Catheter-associated urinary tract infections (CAUTIs) are a significant cause of morbidity worldwide, as they account for 40% of all hospital-associated infections. Microbial biofilm formation on urinary catheters (UCs) limits antibiotic efficacy, making CAUTI extremely difficult to treat. To gain insight into the spatiotemporal microbe interactions on the catheter surface we sought to determine how the presence or absence of bacteriuria prior to catheterization affects the organism that ultimately forms a biofilm on the UC and how long after catheterization they emerge.
Thirty UCs were collected from patients who received a urine culture prior to catheterization, a UC, and antibiotics as part of standard of care. Immunofluorescence imaging and scanning electron microscopy were used to visualize patient UCs.
Most patients did not have bacteria in their urine (based on standard urinalysis) prior to catheterization, yet microbes were detected on the majority of UCs, even with dwell times of < 3 days. The most frequently identified microbes were Staphylococcus epidermidis, Enterococcus faecalis, and Escherichia coli.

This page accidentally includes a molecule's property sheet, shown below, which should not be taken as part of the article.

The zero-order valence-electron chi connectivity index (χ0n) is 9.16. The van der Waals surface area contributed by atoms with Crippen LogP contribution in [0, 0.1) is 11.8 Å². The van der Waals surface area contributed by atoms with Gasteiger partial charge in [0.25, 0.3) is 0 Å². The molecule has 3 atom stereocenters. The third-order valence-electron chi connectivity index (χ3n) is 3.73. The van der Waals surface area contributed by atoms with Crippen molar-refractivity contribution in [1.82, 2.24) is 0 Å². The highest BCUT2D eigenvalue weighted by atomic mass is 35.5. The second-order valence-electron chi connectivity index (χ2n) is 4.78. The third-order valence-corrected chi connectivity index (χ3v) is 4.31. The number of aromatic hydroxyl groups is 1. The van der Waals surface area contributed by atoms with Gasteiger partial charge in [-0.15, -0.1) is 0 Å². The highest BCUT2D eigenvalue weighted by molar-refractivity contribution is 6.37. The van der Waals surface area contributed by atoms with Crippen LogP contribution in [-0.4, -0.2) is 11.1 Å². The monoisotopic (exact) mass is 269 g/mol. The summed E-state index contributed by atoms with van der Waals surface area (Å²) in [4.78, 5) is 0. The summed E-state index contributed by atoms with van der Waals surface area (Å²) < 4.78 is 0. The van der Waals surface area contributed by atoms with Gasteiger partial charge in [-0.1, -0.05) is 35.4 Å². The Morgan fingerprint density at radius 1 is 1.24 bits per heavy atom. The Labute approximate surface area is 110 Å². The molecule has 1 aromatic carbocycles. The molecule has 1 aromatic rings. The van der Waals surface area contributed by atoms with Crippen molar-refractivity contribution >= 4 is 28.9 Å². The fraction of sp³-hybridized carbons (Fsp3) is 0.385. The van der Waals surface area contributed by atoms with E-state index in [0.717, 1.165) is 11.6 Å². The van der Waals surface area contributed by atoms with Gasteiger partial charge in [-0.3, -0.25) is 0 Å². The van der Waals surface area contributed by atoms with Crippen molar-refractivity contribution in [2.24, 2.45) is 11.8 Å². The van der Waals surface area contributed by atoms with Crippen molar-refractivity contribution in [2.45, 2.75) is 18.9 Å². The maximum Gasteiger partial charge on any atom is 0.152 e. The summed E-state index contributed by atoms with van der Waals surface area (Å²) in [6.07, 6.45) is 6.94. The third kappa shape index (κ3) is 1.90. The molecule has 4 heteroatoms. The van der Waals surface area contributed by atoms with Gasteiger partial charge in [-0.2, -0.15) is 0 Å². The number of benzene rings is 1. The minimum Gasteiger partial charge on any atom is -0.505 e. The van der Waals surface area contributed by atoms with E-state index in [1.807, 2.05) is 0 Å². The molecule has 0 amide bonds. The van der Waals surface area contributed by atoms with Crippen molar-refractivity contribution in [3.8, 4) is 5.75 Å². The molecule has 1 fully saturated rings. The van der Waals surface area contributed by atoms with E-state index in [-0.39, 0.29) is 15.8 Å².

This study indicates that despite patients having negative urine cultures and receiving antibiotics prior to catheter placement, microbes, including uropathogens associated with causing CAUTI, could be readily detected on UCs with short dwell times. This suggests that a potential microbial catheter reservoir can form soon after placement, even in the presence of antibiotics, which may serve to facilitate the development of CAUTI. Thus, removing and/or replacing UCs as soon as possible is of critical importance to reduce the risk of developing CAUTI.
World journal of urology. 2019 Dec 02 [Epub ahead of print]
Jennifer N Walker, Ana L Flores-Mireles, Aaron J L Lynch, Chloe Pinkner, Michael G Caparon, Scott J Hultgren, Alana Desai
Department of Molecular Microbiology, Washington University School of Medicine, St. Louis, MO, 63110-1093, USA., Division of Urologic Surgery, Department of Surgery, Washington University School of Medicine, 4960 Children's Place, Box 8242, St. Louis, MO, 63110-1093, USA. .